Department of Anthropology

FEATURED: Paul W. Friedrich Memorial Service

We are deeply saddened by the passing of our Emeritus Professor Paul Friedrich on August 11, 2016. As a poet, anthropologist, and linguist, he left a wide range of exceptional publications on language. His memorial service on campus will take place at 4 p.m. on Friday, October 28, 2016 in Bond Chapel.


The Spektyr Quartet

James M. Redfield
Edward Olson Distinguished Service Professor Emeritus

Colleagues, Friends and Family Encomiumia

University Convocation

The 527th Convocation will take place on Saturday, June 11, 2016 at 9:15 a.m., and will be held outdoors (rain or shine) on the University’s Main Quadrangle. This is a university-wide ceremony and all candidates participate in this ceremony, during which the President will verbally confer degrees to groups of candidates by degree type and academic program.  Tickets are not required for this ceremony.

FEATURED: Open House | Explore 125 Years of Big Ideas in the Social Sciences (Alumni Weekend Event)

Join us for a Social Sciences-focused Alumni Weekend Event!

For over a century, the University’s social scientists have made groundbreaking advancements in their fields and shaped their disciplines. During this open house, view our timeline exhibit to learn more about this rich intellectual history and evolution. Light refreshments provided!

Transformative Architectures: An archaeology of building practices in the Atacama Desert

My dissertation examines the process of village formation through an archaeological investigation of building practices in the hyper-arid core of the Atacama Desert (northern Chile). Centering on the construction of architectural spaces, my research tracks long-term networks of human and technological entanglements to provide insights into everyday lives, ordinary practices, and the material histories of pre-Hispanic communities living in this arid region between 800 BCE and 500 AD--what is known regionally as the Formative Period.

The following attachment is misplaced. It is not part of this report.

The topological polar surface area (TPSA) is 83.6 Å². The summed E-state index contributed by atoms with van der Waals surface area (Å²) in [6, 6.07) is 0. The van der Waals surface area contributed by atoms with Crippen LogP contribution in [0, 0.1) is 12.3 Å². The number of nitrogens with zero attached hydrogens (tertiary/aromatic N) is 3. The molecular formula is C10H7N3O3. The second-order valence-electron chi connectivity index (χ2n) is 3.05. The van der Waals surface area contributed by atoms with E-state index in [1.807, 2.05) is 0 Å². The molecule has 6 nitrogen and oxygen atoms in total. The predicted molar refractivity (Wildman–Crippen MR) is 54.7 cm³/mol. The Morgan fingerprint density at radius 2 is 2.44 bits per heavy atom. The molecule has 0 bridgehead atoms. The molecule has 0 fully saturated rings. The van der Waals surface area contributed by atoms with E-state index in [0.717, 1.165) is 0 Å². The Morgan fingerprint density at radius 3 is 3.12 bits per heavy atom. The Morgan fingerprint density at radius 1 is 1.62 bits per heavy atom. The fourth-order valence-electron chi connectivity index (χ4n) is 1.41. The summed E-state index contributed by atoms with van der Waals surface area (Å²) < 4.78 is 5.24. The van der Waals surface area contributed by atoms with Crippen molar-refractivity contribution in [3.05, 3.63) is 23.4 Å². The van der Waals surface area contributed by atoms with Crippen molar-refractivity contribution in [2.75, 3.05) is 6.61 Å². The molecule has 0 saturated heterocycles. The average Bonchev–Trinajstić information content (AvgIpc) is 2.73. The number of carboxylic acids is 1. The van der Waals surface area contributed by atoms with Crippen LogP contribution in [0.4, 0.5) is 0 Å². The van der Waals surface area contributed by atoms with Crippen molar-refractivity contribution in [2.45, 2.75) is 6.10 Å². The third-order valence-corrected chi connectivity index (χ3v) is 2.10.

Adaptation to starchy diet, high altitudes helped ancient settlers survive

A multi-center study of the genetic remains of people who settled thousands of years ago in the Andes Mountains of South America reveals a complex picture of human adaptation—from early settlement to the devastating exposure to European disease in the 16th century. Professor Anna Di Rienzo was part of a research team that used newly available samples of DNA from seven whole genomes to study how ancient Andean people—including groups that clustered around Lake Titicaca in Peru and Bolivia, 12,000...

Cultural exchange allows for study of migration issues in France, United States

Audrey Celestine, a graduate student at the University of Paris, had a virtual presence in Hyde Park recently thanks to a bilingual videoconference that brought together students in Paris and students in Chicago. The students were participating in a monthly videoconference workshop as part of a three-year project that the Partner University Fund and the French American Cultural Exchange are funding. Speaking from the University of Chicago’s Center in Paris via videoconference, Celestine quizzed...